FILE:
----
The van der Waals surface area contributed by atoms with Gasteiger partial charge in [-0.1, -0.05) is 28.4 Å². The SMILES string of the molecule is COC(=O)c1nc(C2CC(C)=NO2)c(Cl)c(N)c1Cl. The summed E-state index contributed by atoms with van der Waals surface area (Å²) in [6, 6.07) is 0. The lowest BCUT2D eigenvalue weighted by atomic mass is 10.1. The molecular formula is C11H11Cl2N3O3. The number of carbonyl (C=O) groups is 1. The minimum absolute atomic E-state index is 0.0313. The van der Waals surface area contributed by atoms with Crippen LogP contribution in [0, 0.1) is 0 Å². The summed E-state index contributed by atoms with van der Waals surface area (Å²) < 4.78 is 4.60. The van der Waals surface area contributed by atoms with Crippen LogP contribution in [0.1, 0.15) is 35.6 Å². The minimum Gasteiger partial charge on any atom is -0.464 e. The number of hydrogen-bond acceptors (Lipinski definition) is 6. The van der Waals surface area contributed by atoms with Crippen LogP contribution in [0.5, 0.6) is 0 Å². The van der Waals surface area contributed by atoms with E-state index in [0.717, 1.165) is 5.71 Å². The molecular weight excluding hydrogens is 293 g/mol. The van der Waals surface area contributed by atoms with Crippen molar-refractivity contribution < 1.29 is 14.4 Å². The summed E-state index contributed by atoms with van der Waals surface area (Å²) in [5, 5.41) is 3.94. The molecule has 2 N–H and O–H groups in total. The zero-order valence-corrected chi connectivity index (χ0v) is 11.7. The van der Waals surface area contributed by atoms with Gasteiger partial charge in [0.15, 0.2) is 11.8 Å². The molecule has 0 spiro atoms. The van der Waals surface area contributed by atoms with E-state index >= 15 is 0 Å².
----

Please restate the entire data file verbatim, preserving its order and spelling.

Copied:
The van der Waals surface area contributed by atoms with Gasteiger partial charge in [-0.1, -0.05) is 28.4 Å². The SMILES string of the molecule is COC(=O)c1nc(C2CC(C)=NO2)c(Cl)c(N)c1Cl. The summed E-state index contributed by atoms with van der Waals surface area (Å²) in [6, 6.07) is 0. The lowest BCUT2D eigenvalue weighted by atomic mass is 10.1. The molecular formula is C11H11Cl2N3O3. The number of carbonyl (C=O) groups is 1. The minimum absolute atomic E-state index is 0.0313. The van der Waals surface area contributed by atoms with Crippen LogP contribution in [0, 0.1) is 0 Å². The summed E-state index contributed by atoms with van der Waals surface area (Å²) < 4.78 is 4.60. The van der Waals surface area contributed by atoms with Crippen LogP contribution in [0.1, 0.15) is 35.6 Å². The minimum Gasteiger partial charge on any atom is -0.464 e. The number of hydrogen-bond acceptors (Lipinski definition) is 6. The van der Waals surface area contributed by atoms with Crippen LogP contribution in [0.5, 0.6) is 0 Å². The van der Waals surface area contributed by atoms with E-state index in [0.717, 1.165) is 5.71 Å². The molecular weight excluding hydrogens is 293 g/mol. The van der Waals surface area contributed by atoms with Crippen molar-refractivity contribution < 1.29 is 14.4 Å². The summed E-state index contributed by atoms with van der Waals surface area (Å²) in [5, 5.41) is 3.94. The molecule has 2 N–H and O–H groups in total. The zero-order valence-corrected chi connectivity index (χ0v) is 11.7. The van der Waals surface area contributed by atoms with Gasteiger partial charge in [0.15, 0.2) is 11.8 Å². The molecule has 0 spiro atoms. The van der Waals surface area contributed by atoms with E-state index >= 15 is 0 Å².